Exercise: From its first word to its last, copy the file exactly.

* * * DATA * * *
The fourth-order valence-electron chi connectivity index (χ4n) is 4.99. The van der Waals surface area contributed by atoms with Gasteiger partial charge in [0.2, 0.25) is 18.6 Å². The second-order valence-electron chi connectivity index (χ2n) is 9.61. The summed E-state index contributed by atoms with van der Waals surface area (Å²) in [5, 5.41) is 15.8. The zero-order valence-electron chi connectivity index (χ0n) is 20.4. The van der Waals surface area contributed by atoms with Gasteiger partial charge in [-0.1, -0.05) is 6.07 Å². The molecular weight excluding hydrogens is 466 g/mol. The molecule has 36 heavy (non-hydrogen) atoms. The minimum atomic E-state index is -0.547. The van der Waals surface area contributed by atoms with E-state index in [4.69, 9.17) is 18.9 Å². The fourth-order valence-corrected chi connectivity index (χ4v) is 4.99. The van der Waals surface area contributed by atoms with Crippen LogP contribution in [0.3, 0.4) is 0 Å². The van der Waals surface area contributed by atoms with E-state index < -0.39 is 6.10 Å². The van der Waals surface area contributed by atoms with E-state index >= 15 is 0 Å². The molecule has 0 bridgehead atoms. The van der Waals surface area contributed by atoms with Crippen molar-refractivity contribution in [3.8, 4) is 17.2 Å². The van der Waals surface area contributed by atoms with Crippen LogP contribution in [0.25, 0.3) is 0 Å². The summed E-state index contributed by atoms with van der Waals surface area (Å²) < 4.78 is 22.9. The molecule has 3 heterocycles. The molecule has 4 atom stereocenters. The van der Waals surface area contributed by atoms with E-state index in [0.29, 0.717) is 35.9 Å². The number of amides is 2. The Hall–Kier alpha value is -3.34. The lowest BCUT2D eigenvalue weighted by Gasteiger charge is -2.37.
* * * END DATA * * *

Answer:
The fourth-order valence-electron chi connectivity index (χ4n) is 4.99. The van der Waals surface area contributed by atoms with Gasteiger partial charge in [0.2, 0.25) is 18.6 Å². The second-order valence-electron chi connectivity index (χ2n) is 9.61. The summed E-state index contributed by atoms with van der Waals surface area (Å²) in [5, 5.41) is 15.8. The zero-order valence-electron chi connectivity index (χ0n) is 20.4. The van der Waals surface area contributed by atoms with Gasteiger partial charge in [-0.1, -0.05) is 6.07 Å². The molecular weight excluding hydrogens is 466 g/mol. The molecule has 36 heavy (non-hydrogen) atoms. The minimum atomic E-state index is -0.547. The van der Waals surface area contributed by atoms with E-state index in [4.69, 9.17) is 18.9 Å². The fourth-order valence-corrected chi connectivity index (χ4v) is 4.99. The van der Waals surface area contributed by atoms with Crippen LogP contribution in [0.3, 0.4) is 0 Å². The van der Waals surface area contributed by atoms with E-state index < -0.39 is 6.10 Å². The van der Waals surface area contributed by atoms with E-state index >= 15 is 0 Å². The molecule has 0 bridgehead atoms. The van der Waals surface area contributed by atoms with Crippen molar-refractivity contribution in [3.8, 4) is 17.2 Å². The van der Waals surface area contributed by atoms with Crippen LogP contribution in [0.25, 0.3) is 0 Å². The summed E-state index contributed by atoms with van der Waals surface area (Å²) < 4.78 is 22.9. The molecule has 3 heterocycles. The molecule has 4 atom stereocenters. The van der Waals surface area contributed by atoms with E-state index in [0.29, 0.717) is 35.9 Å². The number of amides is 2. The Hall–Kier alpha value is -3.34. The lowest BCUT2D eigenvalue weighted by Gasteiger charge is -2.37.